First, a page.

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I was wondering if there is a way to take the elements in a list and insert them into the inputs of a function. So for example

def function(x,y,z):
    #does stuff

def main():
   changing_list=[8,9,10]
   function(changing_list)

I am using the function GetRows in Spotfire, which allows different amounts of input to be used. So I am planning to put the names of rows I am going to use into the list and then use it to give the inputs into the function. If there is a better way of doing this please tell me, I can't put in the inputs before hand due to me not knowing which rows I will be using beforehand. If there is something unclear please ask me to clarify. An important point that I noticed that I may have left out after looking at the answers. I cannot adjust the code in the function due to me not have access to it. Also the function might not always accept 3 inputs, it will vary depending on the what happens when the code runs before hand, the list may have 5 elements in one run and 1 element in the next one.

6
  • may be like this function(l[o],l[1],l[2]) or a,b,c=changing_list, function(a,b,c)
    – Deadpool
    Jul 18 '19 at 6:01
  • @Deadpool Did you forget about unpacking, in my answer? Jul 18 '19 at 6:02
  • 1
    yes i missed that, var arg right *changing_list and changing_list will be tuple of inputs @U10-Forward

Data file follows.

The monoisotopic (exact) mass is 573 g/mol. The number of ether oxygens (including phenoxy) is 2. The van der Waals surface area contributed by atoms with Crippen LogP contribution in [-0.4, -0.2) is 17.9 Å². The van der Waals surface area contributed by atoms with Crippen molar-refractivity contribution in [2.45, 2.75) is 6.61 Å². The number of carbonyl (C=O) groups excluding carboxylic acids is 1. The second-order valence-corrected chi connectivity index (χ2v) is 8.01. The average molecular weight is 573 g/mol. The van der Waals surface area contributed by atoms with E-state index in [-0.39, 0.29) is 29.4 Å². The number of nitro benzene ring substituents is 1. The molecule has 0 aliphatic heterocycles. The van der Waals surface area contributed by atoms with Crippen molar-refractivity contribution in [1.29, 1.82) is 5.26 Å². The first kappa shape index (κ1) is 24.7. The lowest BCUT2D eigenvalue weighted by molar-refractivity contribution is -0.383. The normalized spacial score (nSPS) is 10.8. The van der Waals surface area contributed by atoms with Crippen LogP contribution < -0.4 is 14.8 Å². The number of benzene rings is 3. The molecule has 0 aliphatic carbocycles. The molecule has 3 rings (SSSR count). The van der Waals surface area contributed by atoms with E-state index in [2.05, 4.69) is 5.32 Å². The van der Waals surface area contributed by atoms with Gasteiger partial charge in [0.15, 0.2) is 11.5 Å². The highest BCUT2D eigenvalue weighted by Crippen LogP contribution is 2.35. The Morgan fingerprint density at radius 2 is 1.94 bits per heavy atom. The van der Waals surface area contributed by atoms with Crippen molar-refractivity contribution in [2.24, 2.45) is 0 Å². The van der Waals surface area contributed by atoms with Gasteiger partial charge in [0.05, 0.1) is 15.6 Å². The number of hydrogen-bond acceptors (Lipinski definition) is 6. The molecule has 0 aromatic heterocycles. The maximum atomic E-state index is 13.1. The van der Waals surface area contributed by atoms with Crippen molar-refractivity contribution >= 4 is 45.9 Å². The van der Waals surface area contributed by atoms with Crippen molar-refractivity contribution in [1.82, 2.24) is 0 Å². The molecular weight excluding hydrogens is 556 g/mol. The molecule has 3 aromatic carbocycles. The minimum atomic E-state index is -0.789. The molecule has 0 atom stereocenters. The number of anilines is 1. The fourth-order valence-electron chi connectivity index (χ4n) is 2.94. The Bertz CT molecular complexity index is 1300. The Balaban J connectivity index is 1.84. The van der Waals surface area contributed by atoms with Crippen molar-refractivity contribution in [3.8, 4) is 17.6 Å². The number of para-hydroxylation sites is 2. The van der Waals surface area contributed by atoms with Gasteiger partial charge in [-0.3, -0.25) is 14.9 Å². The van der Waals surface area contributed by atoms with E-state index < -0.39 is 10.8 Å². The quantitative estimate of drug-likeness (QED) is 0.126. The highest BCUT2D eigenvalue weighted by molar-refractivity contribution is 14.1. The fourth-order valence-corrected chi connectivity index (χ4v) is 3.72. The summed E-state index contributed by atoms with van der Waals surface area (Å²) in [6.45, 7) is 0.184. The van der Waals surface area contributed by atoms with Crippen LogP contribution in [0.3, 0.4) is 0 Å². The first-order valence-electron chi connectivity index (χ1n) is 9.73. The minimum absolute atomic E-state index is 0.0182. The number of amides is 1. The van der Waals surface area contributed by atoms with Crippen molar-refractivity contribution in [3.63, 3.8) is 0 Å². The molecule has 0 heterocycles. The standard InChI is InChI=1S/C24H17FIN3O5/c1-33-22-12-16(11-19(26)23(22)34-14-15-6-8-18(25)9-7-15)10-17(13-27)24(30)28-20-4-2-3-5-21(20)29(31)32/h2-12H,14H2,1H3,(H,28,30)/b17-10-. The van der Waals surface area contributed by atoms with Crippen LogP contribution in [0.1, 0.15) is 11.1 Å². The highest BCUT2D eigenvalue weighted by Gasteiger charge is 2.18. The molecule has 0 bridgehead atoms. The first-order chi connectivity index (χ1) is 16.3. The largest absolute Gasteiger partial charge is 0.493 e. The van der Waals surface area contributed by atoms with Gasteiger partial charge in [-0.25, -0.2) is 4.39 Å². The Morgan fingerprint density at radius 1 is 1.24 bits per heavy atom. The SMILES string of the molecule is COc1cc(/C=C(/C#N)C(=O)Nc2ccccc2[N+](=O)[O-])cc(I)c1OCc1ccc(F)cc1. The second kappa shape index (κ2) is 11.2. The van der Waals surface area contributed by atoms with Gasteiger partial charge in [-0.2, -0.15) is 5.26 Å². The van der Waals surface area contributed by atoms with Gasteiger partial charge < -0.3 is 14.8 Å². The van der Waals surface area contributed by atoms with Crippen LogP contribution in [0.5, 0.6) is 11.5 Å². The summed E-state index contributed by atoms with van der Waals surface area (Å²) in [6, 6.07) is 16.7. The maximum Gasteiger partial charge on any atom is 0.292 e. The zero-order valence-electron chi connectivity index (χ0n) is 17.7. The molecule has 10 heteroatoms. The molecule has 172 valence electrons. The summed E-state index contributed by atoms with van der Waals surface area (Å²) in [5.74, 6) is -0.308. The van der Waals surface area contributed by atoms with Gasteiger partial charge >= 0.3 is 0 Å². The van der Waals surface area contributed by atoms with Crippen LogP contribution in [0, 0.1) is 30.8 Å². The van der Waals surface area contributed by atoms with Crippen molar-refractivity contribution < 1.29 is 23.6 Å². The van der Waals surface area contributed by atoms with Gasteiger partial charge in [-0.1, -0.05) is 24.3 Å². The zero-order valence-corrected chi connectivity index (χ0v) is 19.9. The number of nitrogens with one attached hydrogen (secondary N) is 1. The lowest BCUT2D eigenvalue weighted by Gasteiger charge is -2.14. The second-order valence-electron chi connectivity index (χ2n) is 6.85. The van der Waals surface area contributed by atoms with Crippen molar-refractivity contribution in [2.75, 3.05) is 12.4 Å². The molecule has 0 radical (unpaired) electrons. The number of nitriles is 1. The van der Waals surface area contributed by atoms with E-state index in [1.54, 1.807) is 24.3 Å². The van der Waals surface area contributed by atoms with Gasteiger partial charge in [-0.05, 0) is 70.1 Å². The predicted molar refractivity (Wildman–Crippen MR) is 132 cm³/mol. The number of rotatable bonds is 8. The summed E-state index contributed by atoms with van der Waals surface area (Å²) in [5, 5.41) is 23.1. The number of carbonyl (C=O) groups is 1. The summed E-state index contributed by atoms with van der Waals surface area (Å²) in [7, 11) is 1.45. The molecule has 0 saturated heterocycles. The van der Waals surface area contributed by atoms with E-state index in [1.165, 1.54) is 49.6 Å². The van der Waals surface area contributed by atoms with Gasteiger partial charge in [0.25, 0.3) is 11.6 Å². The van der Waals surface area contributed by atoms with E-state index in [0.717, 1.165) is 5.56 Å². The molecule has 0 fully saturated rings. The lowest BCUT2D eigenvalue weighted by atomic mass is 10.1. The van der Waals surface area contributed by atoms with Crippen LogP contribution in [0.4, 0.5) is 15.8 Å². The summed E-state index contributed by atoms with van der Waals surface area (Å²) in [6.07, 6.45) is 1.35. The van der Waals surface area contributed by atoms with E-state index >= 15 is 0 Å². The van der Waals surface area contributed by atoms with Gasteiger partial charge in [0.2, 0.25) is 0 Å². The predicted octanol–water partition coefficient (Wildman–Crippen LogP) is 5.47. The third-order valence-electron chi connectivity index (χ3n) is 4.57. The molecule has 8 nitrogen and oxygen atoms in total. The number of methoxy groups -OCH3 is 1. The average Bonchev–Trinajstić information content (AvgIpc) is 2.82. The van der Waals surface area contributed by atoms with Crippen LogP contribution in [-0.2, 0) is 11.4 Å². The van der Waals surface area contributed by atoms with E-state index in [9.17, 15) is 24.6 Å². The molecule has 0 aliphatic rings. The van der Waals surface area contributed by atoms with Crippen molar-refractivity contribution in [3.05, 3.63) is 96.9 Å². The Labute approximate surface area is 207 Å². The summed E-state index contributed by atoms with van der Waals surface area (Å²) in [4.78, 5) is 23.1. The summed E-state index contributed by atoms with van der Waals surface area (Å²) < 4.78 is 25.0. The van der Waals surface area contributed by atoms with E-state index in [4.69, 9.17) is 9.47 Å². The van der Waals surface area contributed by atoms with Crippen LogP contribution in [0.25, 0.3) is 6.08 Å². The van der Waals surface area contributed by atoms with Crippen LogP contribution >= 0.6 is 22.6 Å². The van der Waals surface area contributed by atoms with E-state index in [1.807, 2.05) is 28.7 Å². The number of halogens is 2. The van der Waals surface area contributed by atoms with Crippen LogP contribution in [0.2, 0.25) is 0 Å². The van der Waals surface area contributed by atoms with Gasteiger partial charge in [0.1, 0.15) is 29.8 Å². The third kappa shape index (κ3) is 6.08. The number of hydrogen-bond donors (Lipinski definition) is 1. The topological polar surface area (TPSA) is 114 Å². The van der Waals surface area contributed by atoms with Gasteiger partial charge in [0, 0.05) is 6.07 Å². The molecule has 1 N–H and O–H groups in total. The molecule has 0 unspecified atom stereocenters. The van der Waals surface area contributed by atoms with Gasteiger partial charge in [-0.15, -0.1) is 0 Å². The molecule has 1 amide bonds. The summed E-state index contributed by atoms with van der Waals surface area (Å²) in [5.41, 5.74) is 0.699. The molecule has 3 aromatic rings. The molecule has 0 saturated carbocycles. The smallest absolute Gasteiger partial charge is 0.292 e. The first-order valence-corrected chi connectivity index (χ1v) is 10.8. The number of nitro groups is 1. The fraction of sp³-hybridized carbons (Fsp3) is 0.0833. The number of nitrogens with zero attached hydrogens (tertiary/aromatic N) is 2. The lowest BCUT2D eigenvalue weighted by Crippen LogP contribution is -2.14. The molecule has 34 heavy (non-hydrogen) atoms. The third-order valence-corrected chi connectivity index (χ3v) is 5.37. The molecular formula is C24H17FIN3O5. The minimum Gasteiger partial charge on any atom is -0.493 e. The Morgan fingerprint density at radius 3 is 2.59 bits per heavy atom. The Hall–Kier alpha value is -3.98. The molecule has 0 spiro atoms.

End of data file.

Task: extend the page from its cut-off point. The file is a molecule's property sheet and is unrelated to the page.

– Deadpool
    Jul 18 '19 at 6:06
  • 1
    @Deadpool Correct. Jul 18 '19 at 6:07
  • @Deadpool I cant use the first way, since it may not always be 3 inputs. It may be 5 or 1. The function that is being used can adapt for it. Jul 18 '19 at 6:42
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Change the line of:

   function(changing_list)

To:

   function(*changing_list)

If you're in Python 3.

Use:

   function(l[0], l[1], l[2])
2
  • why cant I use *change_list in python 3. Did they remove this function? Jul 22 '19 at 7:59
  • @NikitaBelooussov No you can only use that in python 3 Jul 23 '19 at 1:32
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For this you can use the single star * which unpacks the sequence. This allows you to do this:

def mul(x, y):
    return x * y

nums = (1, 5)
s = mul(*nums)

This will unpack the tuple. It actually executes as:

s = mul(1, 5)
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You have requested 3 variables for your function when defining it, but you only give it one list. Try this:

def function(xs):
    xs[0] = 1
    xs[1] = 2
    xs[2] = 3

def main():
    changing_list = [8, 9, 10]
    function(changing_list)

Now your function will take your list, and change it to [1, 2, 3]. You can use print to check.

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